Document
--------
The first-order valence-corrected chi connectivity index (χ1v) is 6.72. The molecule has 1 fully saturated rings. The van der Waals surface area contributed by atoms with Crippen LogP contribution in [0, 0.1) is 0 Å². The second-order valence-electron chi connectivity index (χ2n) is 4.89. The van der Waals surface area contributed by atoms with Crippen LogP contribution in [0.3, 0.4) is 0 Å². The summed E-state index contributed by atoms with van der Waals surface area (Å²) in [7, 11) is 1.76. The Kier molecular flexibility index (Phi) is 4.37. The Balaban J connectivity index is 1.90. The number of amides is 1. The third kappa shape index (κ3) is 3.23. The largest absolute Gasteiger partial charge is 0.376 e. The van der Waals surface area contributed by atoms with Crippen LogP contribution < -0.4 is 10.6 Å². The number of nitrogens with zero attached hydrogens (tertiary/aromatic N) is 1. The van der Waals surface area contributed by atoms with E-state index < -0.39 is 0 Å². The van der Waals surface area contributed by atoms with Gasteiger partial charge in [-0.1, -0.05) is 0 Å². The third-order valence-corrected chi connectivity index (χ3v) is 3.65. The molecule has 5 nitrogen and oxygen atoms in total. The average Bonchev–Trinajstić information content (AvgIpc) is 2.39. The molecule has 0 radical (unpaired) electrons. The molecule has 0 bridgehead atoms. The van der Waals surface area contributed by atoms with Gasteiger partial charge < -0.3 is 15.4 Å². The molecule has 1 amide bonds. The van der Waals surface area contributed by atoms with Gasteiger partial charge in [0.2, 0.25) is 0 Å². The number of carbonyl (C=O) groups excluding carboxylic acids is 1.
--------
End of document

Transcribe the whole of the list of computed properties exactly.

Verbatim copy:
The first-order valence-corrected chi connectivity index (χ1v) is 6.72. The molecule has 1 fully saturated rings. The van der Waals surface area contributed by atoms with Crippen LogP contribution in [0, 0.1) is 0 Å². The second-order valence-electron chi connectivity index (χ2n) is 4.89. The van der Waals surface area contributed by atoms with Crippen LogP contribution in [0.3, 0.4) is 0 Å². The summed E-state index contributed by atoms with van der Waals surface area (Å²) in [7, 11) is 1.76. The Kier molecular flexibility index (Phi) is 4.37. The Balaban J connectivity index is 1.90. The number of amides is 1. The third kappa shape index (κ3) is 3.23. The largest absolute Gasteiger partial charge is 0.376 e. The van der Waals surface area contributed by atoms with Crippen LogP contribution < -0.4 is 10.6 Å². The number of nitrogens with zero attached hydrogens (tertiary/aromatic N) is 1. The van der Waals surface area contributed by atoms with E-state index < -0.39 is 0 Å². The van der Waals surface area contributed by atoms with Gasteiger partial charge in [-0.1, -0.05) is 0 Å². The third-order valence-corrected chi connectivity index (χ3v) is 3.65. The molecule has 5 nitrogen and oxygen atoms in total. The average Bonchev–Trinajstić information content (AvgIpc) is 2.39. The molecule has 0 radical (unpaired) electrons. The molecule has 0 bridgehead atoms. The van der Waals surface area contributed by atoms with Gasteiger partial charge < -0.3 is 15.4 Å². The molecule has 1 amide bonds. The van der Waals surface area contributed by atoms with Gasteiger partial charge in [0.2, 0.25) is 0 Å². The number of carbonyl (C=O) groups excluding carboxylic acids is 1.